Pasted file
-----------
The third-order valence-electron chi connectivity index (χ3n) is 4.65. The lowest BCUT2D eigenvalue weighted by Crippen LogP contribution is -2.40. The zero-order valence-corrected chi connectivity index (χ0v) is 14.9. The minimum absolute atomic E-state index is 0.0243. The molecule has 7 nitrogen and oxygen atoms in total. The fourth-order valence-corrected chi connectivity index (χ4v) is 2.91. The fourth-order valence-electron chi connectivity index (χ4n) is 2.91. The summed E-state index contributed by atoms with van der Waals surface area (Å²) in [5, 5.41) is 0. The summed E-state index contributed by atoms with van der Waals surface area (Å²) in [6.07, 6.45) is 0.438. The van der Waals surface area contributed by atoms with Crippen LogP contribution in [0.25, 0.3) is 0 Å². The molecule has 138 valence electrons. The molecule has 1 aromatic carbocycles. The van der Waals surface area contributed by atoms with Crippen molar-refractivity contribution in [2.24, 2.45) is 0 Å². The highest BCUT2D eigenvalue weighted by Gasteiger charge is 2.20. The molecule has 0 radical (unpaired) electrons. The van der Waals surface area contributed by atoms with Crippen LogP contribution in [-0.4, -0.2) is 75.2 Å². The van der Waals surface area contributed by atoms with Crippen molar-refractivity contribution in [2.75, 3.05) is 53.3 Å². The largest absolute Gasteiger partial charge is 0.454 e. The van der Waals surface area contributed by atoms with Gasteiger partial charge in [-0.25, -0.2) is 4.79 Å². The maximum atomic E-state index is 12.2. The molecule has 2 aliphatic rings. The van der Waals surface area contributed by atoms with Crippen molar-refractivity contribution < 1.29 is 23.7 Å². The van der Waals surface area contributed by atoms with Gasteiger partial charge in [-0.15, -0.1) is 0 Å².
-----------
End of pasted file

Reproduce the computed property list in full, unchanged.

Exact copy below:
The third-order valence-electron chi connectivity index (χ3n) is 4.65. The lowest BCUT2D eigenvalue weighted by Crippen LogP contribution is -2.40. The zero-order valence-corrected chi connectivity index (χ0v) is 14.9. The minimum absolute atomic E-state index is 0.0243. The molecule has 7 nitrogen and oxygen atoms in total. The fourth-order valence-corrected chi connectivity index (χ4v) is 2.91. The fourth-order valence-electron chi connectivity index (χ4n) is 2.91. The summed E-state index contributed by atoms with van der Waals surface area (Å²) in [5, 5.41) is 0. The summed E-state index contributed by atoms with van der Waals surface area (Å²) in [6.07, 6.45) is 0.438. The van der Waals surface area contributed by atoms with Crippen LogP contribution in [0.25, 0.3) is 0 Å². The molecule has 138 valence electrons. The molecule has 1 aromatic carbocycles. The van der Waals surface area contributed by atoms with Crippen molar-refractivity contribution in [2.24, 2.45) is 0 Å². The highest BCUT2D eigenvalue weighted by Gasteiger charge is 2.20. The molecule has 0 radical (unpaired) electrons. The van der Waals surface area contributed by atoms with Crippen LogP contribution in [-0.4, -0.2) is 75.2 Å². The van der Waals surface area contributed by atoms with Crippen molar-refractivity contribution in [2.75, 3.05) is 53.3 Å². The largest absolute Gasteiger partial charge is 0.454 e. The van der Waals surface area contributed by atoms with Gasteiger partial charge in [-0.25, -0.2) is 4.79 Å². The maximum atomic E-state index is 12.2. The molecule has 2 aliphatic rings. The van der Waals surface area contributed by atoms with Crippen molar-refractivity contribution < 1.29 is 23.7 Å². The van der Waals surface area contributed by atoms with Gasteiger partial charge in [-0.15, -0.1) is 0 Å².